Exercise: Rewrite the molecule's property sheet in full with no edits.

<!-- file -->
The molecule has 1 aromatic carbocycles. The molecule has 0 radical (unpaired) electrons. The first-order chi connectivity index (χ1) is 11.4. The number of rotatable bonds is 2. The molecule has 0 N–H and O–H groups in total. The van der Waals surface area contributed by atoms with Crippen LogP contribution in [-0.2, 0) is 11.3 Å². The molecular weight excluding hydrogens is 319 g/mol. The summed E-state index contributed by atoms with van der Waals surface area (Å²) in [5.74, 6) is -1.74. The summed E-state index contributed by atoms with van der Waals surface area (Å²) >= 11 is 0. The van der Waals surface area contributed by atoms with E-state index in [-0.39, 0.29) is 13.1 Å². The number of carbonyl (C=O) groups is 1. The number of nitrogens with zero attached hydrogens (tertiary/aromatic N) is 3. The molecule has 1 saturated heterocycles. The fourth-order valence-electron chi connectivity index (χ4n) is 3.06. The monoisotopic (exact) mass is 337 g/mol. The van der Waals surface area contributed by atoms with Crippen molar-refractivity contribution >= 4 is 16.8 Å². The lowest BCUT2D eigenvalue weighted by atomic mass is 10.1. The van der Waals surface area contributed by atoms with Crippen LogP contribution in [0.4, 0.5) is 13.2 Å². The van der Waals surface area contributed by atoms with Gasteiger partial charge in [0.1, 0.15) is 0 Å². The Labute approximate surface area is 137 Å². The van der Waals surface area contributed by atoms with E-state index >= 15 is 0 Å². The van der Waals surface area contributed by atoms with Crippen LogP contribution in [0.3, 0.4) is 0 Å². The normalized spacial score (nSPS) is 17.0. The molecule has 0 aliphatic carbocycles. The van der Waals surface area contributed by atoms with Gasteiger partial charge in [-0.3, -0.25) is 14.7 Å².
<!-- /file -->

The molecule has 1 aromatic carbocycles. The molecule has 0 radical (unpaired) electrons. The first-order chi connectivity index (χ1) is 11.4. The number of rotatable bonds is 2. The molecule has 0 N–H and O–H groups in total. The van der Waals surface area contributed by atoms with Crippen LogP contribution in [-0.2, 0) is 11.3 Å². The molecular weight excluding hydrogens is 319 g/mol. The summed E-state index contributed by atoms with van der Waals surface area (Å²) in [5.74, 6) is -1.74. The summed E-state index contributed by atoms with van der Waals surface area (Å²) >= 11 is 0. The van der Waals surface area contributed by atoms with E-state index in [-0.39, 0.29) is 13.1 Å². The number of carbonyl (C=O) groups is 1. The number of nitrogens with zero attached hydrogens (tertiary/aromatic N) is 3. The molecule has 1 saturated heterocycles. The fourth-order valence-electron chi connectivity index (χ4n) is 3.06. The monoisotopic (exact) mass is 337 g/mol. The van der Waals surface area contributed by atoms with Crippen molar-refractivity contribution >= 4 is 16.8 Å². The lowest BCUT2D eigenvalue weighted by atomic mass is 10.1. The van der Waals surface area contributed by atoms with Crippen LogP contribution in [0.4, 0.5) is 13.2 Å². The van der Waals surface area contributed by atoms with Gasteiger partial charge in [0.1, 0.15) is 0 Å². The Labute approximate surface area is 137 Å². The van der Waals surface area contributed by atoms with E-state index >= 15 is 0 Å². The van der Waals surface area contributed by atoms with Crippen LogP contribution in [0.3, 0.4) is 0 Å². The normalized spacial score (nSPS) is 17.0. The molecule has 0 aliphatic carbocycles. The van der Waals surface area contributed by atoms with Gasteiger partial charge in [-0.3, -0.25) is 14.7 Å².